In January, the London-based publication The Economist claimed, “South Africa has one of the world’s worst education systems.”

The publication reported that South Africa ranked 75th out of 76, in a ranking table of education systems drawn up by the Organisation for Economic Co-operation and Development (OECD) in 2015.

Honestly speaking, the teachers I met when I was Prince George’s age are on my cellphone. I learnt more than maths and science from them. They built my confidence and shaped my world view, in a similar way to that of my parents. I’m eternally grateful.

A popular and indeed sacred verse I learnt in childhood, Guru brahma guru vishnu guru devo maheshvarah guru saakshaat parabrahma tasmai shree guru ve namah, suggests to me that a teacher is as good as God.

I googled it of course and found a more eloquent explanation.

According to, spiritual teacher Sri Swami Sivananda says in Guru Tattva, “The Guru is God Himself manifesting in a personal form to guide the aspirant.”

While my six-year-old is the theologian in our family, and I admit to knowing little on the subject, this is how I perceived my teachers.

Teaching remains the highest accolade but schools are increasingly irrelevant.

What has happened to the profession?

Some of the stories that parents, many with children in elite schools, share with me today suggest that our children are not thriving in these environments.

In an article for The Conversation, Sam Jones, associate professor in development economics at the University of Copenhagen, reports on research that states that most children in Uganda, Kenya and Tanzania are attending school but not all are learning.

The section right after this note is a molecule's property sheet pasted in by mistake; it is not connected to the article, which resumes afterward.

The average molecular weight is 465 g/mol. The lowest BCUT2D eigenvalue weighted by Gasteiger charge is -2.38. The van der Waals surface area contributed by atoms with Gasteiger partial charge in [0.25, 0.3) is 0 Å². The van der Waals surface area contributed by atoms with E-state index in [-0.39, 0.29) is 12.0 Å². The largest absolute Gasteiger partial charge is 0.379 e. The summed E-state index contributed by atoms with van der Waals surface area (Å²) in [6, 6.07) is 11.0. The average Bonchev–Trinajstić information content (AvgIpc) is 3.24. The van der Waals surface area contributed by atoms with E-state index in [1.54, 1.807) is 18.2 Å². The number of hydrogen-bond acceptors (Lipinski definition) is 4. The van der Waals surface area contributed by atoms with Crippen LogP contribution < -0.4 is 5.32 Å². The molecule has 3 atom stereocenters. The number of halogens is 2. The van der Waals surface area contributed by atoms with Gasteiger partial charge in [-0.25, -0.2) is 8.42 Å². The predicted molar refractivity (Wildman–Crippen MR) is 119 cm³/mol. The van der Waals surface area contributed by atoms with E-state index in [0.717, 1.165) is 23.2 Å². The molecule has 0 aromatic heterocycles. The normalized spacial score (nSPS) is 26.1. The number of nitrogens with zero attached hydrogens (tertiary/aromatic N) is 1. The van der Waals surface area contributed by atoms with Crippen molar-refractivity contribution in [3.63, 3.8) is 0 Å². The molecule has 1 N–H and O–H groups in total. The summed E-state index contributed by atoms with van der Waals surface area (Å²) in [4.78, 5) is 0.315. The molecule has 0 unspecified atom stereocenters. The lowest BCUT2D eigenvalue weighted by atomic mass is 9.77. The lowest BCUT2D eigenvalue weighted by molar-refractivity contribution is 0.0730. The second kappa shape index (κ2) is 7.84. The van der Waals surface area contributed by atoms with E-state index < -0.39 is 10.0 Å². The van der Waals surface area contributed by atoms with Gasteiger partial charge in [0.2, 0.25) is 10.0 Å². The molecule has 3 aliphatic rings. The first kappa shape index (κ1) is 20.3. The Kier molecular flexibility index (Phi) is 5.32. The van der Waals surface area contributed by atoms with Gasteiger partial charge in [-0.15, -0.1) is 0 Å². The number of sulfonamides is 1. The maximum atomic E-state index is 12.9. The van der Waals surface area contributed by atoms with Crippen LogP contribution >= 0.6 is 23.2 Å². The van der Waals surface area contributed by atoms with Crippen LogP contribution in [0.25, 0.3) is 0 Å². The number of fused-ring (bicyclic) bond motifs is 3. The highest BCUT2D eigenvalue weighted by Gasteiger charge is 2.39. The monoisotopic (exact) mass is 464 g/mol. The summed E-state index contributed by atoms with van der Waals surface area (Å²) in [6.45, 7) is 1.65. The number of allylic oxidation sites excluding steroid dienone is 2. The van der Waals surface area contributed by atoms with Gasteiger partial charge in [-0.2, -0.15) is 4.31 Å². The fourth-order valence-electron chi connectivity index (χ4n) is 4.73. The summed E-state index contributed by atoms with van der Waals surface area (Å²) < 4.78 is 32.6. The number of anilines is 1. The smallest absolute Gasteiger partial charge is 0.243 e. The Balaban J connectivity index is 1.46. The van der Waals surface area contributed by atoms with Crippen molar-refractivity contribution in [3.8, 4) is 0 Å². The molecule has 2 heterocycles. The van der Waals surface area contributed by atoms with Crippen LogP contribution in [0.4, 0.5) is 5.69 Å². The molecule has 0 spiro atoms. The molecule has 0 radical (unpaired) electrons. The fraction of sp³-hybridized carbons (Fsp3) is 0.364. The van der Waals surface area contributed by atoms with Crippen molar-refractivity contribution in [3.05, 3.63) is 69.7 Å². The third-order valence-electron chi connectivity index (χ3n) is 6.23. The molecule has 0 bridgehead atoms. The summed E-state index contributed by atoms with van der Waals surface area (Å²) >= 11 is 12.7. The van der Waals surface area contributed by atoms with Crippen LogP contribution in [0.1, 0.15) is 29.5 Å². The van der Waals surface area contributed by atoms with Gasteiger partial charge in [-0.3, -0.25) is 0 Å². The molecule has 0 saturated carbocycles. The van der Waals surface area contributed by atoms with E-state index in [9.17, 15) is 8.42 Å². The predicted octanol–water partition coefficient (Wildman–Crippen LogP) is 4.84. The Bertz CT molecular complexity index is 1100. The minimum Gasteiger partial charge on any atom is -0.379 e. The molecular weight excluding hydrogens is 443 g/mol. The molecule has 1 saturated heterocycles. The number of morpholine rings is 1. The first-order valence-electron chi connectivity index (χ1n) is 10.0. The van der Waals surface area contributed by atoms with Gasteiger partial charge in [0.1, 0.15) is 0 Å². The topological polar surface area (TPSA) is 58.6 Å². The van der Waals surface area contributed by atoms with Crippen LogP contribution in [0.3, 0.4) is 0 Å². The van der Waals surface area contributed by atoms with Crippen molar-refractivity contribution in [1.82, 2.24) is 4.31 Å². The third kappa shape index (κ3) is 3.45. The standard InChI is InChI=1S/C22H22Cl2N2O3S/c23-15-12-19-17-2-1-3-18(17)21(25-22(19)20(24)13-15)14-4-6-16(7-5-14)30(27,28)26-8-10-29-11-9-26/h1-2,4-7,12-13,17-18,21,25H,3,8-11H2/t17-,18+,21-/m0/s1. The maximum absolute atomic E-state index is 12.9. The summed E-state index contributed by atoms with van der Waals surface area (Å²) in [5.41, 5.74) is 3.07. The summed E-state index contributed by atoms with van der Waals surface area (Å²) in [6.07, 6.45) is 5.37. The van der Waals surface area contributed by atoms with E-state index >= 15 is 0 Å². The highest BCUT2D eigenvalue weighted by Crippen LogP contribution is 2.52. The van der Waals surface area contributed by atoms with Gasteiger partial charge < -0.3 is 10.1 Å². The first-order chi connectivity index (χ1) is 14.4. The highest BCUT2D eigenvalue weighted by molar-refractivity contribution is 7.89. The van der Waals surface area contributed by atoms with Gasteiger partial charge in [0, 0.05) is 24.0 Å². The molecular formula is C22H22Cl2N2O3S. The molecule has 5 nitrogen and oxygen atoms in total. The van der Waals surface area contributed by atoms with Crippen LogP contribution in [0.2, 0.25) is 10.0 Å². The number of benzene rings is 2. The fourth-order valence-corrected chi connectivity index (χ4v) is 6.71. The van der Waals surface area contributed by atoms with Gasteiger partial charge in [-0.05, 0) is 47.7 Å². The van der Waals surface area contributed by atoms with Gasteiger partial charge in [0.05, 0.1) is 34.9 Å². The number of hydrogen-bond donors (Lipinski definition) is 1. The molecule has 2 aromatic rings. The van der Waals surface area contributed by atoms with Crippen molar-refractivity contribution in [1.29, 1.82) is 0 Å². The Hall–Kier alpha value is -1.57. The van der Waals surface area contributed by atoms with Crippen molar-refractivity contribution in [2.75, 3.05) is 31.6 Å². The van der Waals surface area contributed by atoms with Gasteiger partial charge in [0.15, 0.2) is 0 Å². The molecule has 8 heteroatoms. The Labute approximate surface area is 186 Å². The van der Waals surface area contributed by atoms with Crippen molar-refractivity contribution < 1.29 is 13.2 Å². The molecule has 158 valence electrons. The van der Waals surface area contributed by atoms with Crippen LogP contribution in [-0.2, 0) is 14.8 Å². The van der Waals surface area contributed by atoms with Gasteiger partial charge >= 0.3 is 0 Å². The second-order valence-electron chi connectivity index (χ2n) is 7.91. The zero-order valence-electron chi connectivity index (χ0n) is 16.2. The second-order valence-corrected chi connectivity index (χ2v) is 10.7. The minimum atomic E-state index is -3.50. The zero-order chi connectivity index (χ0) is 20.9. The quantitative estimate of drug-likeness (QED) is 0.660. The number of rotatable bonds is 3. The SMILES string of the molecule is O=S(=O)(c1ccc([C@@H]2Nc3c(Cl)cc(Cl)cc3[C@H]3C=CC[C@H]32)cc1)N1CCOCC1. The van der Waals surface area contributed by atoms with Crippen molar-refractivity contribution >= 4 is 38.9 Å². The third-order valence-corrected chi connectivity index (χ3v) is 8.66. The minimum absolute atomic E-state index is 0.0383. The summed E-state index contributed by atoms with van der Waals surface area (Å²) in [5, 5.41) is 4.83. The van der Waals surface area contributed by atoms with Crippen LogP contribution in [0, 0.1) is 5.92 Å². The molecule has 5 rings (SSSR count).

Jones looks at findings from an initiative called Uwezo aimed at improving literacy and numeracy rates among children aged six to 16 in these countries.

In North America and western Europe they’re flipping the classroom. Pupils use technology to become familiar with complex concepts. Teachers use triggers such as video or Powerpoint to stimulate pupils. Learning shifts from group or class to individual and the process goes from a didactic or passive approach to teaching to pupil-centred learning. The concept, first called the inverted classroom, was coined in 2000.

Elaine Huber and Ashleigh Werner at the Institute for Interactive Media and Learning at the University of Technology Sydney did a review of the literature on flipping the Stem (Science, Technology, Engineering and Maths) classroom in November last year.

They found 20 studies that described how pupil engagement had improved through use of the flipped approach.

Ten of these studies reported on the perceived value of interaction with peers, resources and teaching faculty which led to increased engagement.